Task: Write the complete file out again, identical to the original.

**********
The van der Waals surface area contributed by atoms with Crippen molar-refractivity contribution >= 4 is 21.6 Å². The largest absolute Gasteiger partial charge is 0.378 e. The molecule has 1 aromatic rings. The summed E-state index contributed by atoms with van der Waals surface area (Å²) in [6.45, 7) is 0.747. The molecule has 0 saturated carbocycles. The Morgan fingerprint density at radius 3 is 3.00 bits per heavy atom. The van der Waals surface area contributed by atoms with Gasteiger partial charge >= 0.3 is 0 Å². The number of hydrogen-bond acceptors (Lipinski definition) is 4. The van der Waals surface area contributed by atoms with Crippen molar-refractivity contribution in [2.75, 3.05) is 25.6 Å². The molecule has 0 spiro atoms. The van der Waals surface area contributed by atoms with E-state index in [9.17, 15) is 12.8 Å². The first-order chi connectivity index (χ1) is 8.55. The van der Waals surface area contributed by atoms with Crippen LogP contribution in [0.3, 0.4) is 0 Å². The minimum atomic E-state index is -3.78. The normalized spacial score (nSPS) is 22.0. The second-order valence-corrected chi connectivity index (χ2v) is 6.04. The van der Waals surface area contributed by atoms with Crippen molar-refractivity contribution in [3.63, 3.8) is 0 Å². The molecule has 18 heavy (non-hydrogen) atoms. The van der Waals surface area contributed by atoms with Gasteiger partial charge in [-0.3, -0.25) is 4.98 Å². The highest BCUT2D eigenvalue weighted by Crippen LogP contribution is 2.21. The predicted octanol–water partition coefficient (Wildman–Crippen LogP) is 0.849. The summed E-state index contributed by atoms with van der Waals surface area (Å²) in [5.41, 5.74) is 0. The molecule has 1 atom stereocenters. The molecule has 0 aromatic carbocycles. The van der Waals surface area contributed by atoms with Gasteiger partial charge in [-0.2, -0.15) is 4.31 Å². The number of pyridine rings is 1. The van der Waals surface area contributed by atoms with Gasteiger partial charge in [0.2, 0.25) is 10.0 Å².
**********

The van der Waals surface area contributed by atoms with Crippen molar-refractivity contribution >= 4 is 21.6 Å². The largest absolute Gasteiger partial charge is 0.378 e. The molecule has 1 aromatic rings. The summed E-state index contributed by atoms with van der Waals surface area (Å²) in [6.45, 7) is 0.747. The molecule has 0 saturated carbocycles. The Morgan fingerprint density at radius 3 is 3.00 bits per heavy atom. The van der Waals surface area contributed by atoms with Gasteiger partial charge >= 0.3 is 0 Å². The number of hydrogen-bond acceptors (Lipinski definition) is 4. The van der Waals surface area contributed by atoms with Crippen molar-refractivity contribution in [2.75, 3.05) is 25.6 Å². The molecule has 0 spiro atoms. The van der Waals surface area contributed by atoms with E-state index in [9.17, 15) is 12.8 Å². The first-order chi connectivity index (χ1) is 8.55. The van der Waals surface area contributed by atoms with Crippen LogP contribution in [0.3, 0.4) is 0 Å². The minimum atomic E-state index is -3.78. The normalized spacial score (nSPS) is 22.0. The second-order valence-corrected chi connectivity index (χ2v) is 6.04. The van der Waals surface area contributed by atoms with Crippen molar-refractivity contribution in [3.63, 3.8) is 0 Å². The molecule has 18 heavy (non-hydrogen) atoms. The van der Waals surface area contributed by atoms with Gasteiger partial charge in [-0.3, -0.25) is 4.98 Å². The highest BCUT2D eigenvalue weighted by Crippen LogP contribution is 2.21. The predicted octanol–water partition coefficient (Wildman–Crippen LogP) is 0.849. The summed E-state index contributed by atoms with van der Waals surface area (Å²) in [5.41, 5.74) is 0. The molecule has 1 atom stereocenters. The molecule has 0 aromatic carbocycles. The van der Waals surface area contributed by atoms with Gasteiger partial charge in [-0.2, -0.15) is 4.31 Å². The number of pyridine rings is 1. The van der Waals surface area contributed by atoms with Gasteiger partial charge in [0.2, 0.25) is 10.0 Å².